Handeland v. Department of Real Estate

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[Civ. No. 47219. Court of Appeals of California, Second Appellate District, Division Two. May 19, 1976.]

MYRLAN DALE HANDELAND, Plaintiff and Appellant, v. DEPARTMENT OF REAL ESTATE, Defendant and Respondent

(Opinion by Roth, P. J., with Fleming and Beach, JJ., concurring.) [58 Cal. App. 3d 514]


Meserve, Mumper & Hughes, L. H. Lackman and Richard W. Lyman, Jr., for Plaintiff and Appellant.

Evelle J. Younger, Attorney General, and Melvin R. Segal, Deputy Attorney General, for Defendant and Respondent. [58 Cal. App. 3d 515]



Petitioner appeals from a judgment denying his petition for a writ of administrative mandamus. (Code Civ. Proc., § 1094.5.)

On May 17, 1974, pursuant to Government Code section 11503, an accusation was filed by the Department of Real Estate (Department) charging that petitioner had knowingly created a subdivision within the meaning of the Business and Professions Code section 11000, fn. 1 but failed to notify the Commissioner of the Department in writing of his intention to sell such subdivided land prior to the time it was sold in violation of section 11010, and that petitioner did not obtain a subdivision public report for any of the subdivided land prior to sale, in contravention of section 11018.2.

Following a hearing on the accusation the hearing officer recommended a decision dismissing the accusation. The Real Estate Commission rejected the proposed decision, and based on the identical record determined that the evidence supported the imposition of disciplinary action. fn. 2 A 30-day suspension of petitioner's real estate salesman's license was ordered.

The proceeding for a writ of administrative mandamus in the superior court followed and the superior court specifically and in totality accepted the Department's findings and denied the writ. We stayed the administrative order of suspension pending the outcome of this appeal.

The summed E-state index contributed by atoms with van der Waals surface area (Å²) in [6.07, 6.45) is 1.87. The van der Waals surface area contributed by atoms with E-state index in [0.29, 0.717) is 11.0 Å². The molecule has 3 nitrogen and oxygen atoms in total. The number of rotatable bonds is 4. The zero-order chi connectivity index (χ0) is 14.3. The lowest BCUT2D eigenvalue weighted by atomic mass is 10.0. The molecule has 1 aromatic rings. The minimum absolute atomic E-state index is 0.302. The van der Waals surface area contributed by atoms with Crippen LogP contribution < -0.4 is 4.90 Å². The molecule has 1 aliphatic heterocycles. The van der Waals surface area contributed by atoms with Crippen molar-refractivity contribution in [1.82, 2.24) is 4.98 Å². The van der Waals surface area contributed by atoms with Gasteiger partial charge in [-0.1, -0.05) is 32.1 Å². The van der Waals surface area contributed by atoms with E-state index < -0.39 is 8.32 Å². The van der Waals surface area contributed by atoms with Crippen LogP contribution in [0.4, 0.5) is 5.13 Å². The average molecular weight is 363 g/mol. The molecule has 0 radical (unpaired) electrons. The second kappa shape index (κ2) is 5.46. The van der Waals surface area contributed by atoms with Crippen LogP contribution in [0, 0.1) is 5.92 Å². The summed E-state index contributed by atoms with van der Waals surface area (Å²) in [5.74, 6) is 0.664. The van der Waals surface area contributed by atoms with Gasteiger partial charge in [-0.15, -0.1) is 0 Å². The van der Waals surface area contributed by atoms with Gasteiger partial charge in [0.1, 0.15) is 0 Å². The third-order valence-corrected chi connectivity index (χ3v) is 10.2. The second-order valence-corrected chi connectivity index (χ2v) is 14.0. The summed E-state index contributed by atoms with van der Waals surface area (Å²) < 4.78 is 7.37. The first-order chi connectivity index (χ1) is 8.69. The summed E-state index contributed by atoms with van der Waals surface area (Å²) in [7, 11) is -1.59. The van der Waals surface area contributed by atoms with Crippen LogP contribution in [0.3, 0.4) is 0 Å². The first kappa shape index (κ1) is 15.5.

In its findings, the Department found that: petitioner relied exclusively upon a title company to qualify the subdivision with the department and except for a failure on the part of petitioner to forward to the title company money required, an effective filing with the Department would [58 Cal. App. 3d 516] have been achieved. Petitioner, admitting that he did know of the filing requirements, asserts that these findings support only a charge of negligence and that negligence is not a violation of section 10177, subdivision (d). Such an interpretation is contrary to the legislative intent and it divests the Department of one of its functions, to wit, that of discipline of its licensees. Furthermore, it allows a seller to contract with impunity in violation of law with a purchaser without the prior disclosures deemed necessary as a matter of public policy. Thus the buyer has no remedy until the wrong is discovered and buyer exercises the right to bring suit.

[1] It is important in construing the language of section 10177, subdivision (d), to emphasize that the regulatory scheme for subdivision of lands is designed to provide the prospective buyer with a full and complete picture of the risks which will be assumed prior to purchase of a parcel in a subdivision. The intent of the sections is to prevent the occurrence of a variety of substantive wrongs before they occur. The purpose of the law is to arm the buying public with a full disclosure of the essential facts to the end that an informed decision can be made on whether to purchase.